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How Athletes.Org fits into the 'inevitability of revenue sharing' on horizon

Eric Prisbellby:Eric Prisbell09/21/23


College sports power broker Jim Cavale describes the current state of play in college athletics as a triangle.

At the lower left corner are the athletes; at the lower right corner are college athletics leaders. At the top point of the triangle?

“The inevitability of revenue sharing,” Cavale told On3. “The question is: How do those groups go separately – because they’re not going to go there together – and sit at the table together, separately, to collectively bargain certain standards of media revenue sharing, medical coverage, scholarship protections, mental health resources, et cetera?”

Cavale founded INFLCR in 2017 knowing NIL would take hold in the coming years – so he created a solution for schools and athletes based on whatever the market evolved into. He recently launched his latest venture, Athletes.Org (AO), because he saw a need for athletes to be organized and sit at the negotiating table with college sports leaders in the years to come.

All signs point to a revenue-sharing model of some sort dramatically reshaping the college sports enterprise. The only questions are when and how.

With former Penn and NFL linebacker Brandon Copeland serving as co-founder and CEO of AO, the non-profit organization provides on-demand support to athletes navigating the college experience while providing a platform to speak on the future of college sports. AO is not a union. 

On3 is a media partner with Through the partnership, On3 will promote the free membership with Athletes.Org to On3 Elite Athletes, who will earn a badge when they sign up for AO.

Mindful of a coming revenue-sharing model, Cavale saw a need for athletes to be organized and sit at the table with college sports leaders to set standards for a variety of benefit categories, including media rights revenue. 

“For those categories, a standard can’t be set that’s fair and equitable for athletes if they’re not separately sitting at the table negotiating that,” Cavale said. “Right now what happens is people make decisions for them on what the best standard is. That needs to change and they need to speak into it.”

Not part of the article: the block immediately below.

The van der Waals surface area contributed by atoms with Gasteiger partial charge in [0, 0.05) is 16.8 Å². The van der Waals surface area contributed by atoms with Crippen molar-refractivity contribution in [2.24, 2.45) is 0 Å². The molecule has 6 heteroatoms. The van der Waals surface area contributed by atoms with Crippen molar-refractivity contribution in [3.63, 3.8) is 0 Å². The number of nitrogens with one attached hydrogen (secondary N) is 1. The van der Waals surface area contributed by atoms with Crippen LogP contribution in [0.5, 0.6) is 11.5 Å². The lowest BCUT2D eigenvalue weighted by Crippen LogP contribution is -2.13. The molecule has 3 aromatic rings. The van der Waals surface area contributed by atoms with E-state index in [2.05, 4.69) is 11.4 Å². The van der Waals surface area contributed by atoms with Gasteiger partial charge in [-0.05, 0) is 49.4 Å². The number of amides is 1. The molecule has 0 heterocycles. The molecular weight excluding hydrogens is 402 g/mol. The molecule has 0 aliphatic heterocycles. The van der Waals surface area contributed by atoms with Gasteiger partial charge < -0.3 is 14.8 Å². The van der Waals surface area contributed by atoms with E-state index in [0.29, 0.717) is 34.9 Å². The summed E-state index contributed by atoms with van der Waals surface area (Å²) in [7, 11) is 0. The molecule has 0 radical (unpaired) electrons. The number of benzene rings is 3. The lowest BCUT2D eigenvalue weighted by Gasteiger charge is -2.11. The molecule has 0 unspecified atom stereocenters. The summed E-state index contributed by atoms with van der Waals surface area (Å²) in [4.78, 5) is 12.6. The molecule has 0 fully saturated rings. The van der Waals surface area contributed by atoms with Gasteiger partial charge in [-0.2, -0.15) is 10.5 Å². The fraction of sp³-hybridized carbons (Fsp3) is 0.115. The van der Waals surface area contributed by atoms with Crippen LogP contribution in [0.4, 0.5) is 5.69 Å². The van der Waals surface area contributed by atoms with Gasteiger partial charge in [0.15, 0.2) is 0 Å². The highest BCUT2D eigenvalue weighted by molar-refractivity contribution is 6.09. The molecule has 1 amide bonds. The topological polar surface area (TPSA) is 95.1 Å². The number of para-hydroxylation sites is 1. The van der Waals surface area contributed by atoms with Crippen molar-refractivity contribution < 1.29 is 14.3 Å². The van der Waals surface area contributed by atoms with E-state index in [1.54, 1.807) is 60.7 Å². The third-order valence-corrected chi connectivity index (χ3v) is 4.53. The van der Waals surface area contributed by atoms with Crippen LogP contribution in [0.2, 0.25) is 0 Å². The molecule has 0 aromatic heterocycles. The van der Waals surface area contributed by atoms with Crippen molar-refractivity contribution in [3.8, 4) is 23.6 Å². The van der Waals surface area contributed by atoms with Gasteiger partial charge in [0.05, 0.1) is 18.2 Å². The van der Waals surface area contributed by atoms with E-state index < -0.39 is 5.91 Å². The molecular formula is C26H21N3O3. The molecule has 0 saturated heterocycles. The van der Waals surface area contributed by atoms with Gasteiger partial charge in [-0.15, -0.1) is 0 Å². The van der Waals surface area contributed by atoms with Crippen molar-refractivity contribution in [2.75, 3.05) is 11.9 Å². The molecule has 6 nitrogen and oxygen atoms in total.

Athletes.Org will ‘go where the market goes’

On Thursday, Cavale shared how his vision for fits into the potential revenue-sharing model that many leading stakeholders – including himself – believe is on the horizon in the coming years. 

With, Cavale said, the first thing athletes need to do is organize into an association, which offers free on-demand support and access to pro bono professionals. Then they would separate into chapters – such as one for SEC football or Big Ten women’s volleyball, etc. – so they can begin conversations on what they deserve in a variety of benefit categories, including medical coverage and media rights revenue, in their sport in their conference.

Athletes.Org is starting with an association and chapters. But it is creating flexibility so if a union takes hold – where applicable – AO won’t be the organization to make it happen but it could have its chapters play a role in the beginning of that movement. If collective bargaining ultimately occurs, AO won’t necessarily be doing the collective bargaining, per se. But its chapters can be the environment where that happens. 

“It’s all about us being flexible to go where the market goes,” Cavale said. “It’s my job to organize the athletes give them value, and help them get informed to start to formulate their own argument based on their sport based on their conference for those things.”

On the college sports leaders’ side of the triangle, Cavale said the first phase is where many stakeholders are today: preservation. They want to maintain the status quo – if not turn back the clock – and prevent athletes from sharing in media revenue. 

The next phase is that AO is launching a college athletics leaders council – led by a prominent athletic director who used to work in the space. Cavale said several athletic directors have reached out to him essentially saying the same thing: “We’ve got to figure this out. This might be the last chance we’ve got – what can we do, how can we help?”

“For those folks, great, raise your hand and leave the preservation phase and jump into the AO council for college athletics leaders,” Cavale said. “Now we can get some of your feedback and thoughts to start getting your mind going on the model you know exists today versus the model that may exist tomorrow.”

Many college leaders think ‘revenue sharing is inevitable’

The petition phase comes next, where the college leaders are ready to sign their names and be willing to sit at the negotiating table with athletes in their respective conferences to talk about how they share media revenue. 

While the topic of revenue sharing remains the elephant in the room, an increasing number of college sports leaders, privately and publicly, acknowledge that it’s time to start modeling out what it would entail. Oklahoma Athletic Director Joe CastiglioneMountain West Conference Commissioner Gloria Nevarez and AAC Commissioner Mike Aresco are among those who have told On3 that now is the time to explore what a revenue-sharing model would look like.

To go further, if you surveyed every athletic director nationwide, Cavale said, especially in Division I, and asked anonymously – Is revenue sharing inevitable? – he believes more than 90% would say yes, “the writing is on the wall.”

He concurs.

“I think revenue sharing is inevitable,” Cavale said. “And if college athletics leaders don’t figure out the best solution for athletes to share in media revenue, I think the government will figure it out for them a la Johnson [v. NCAA] and the NLRB cases.”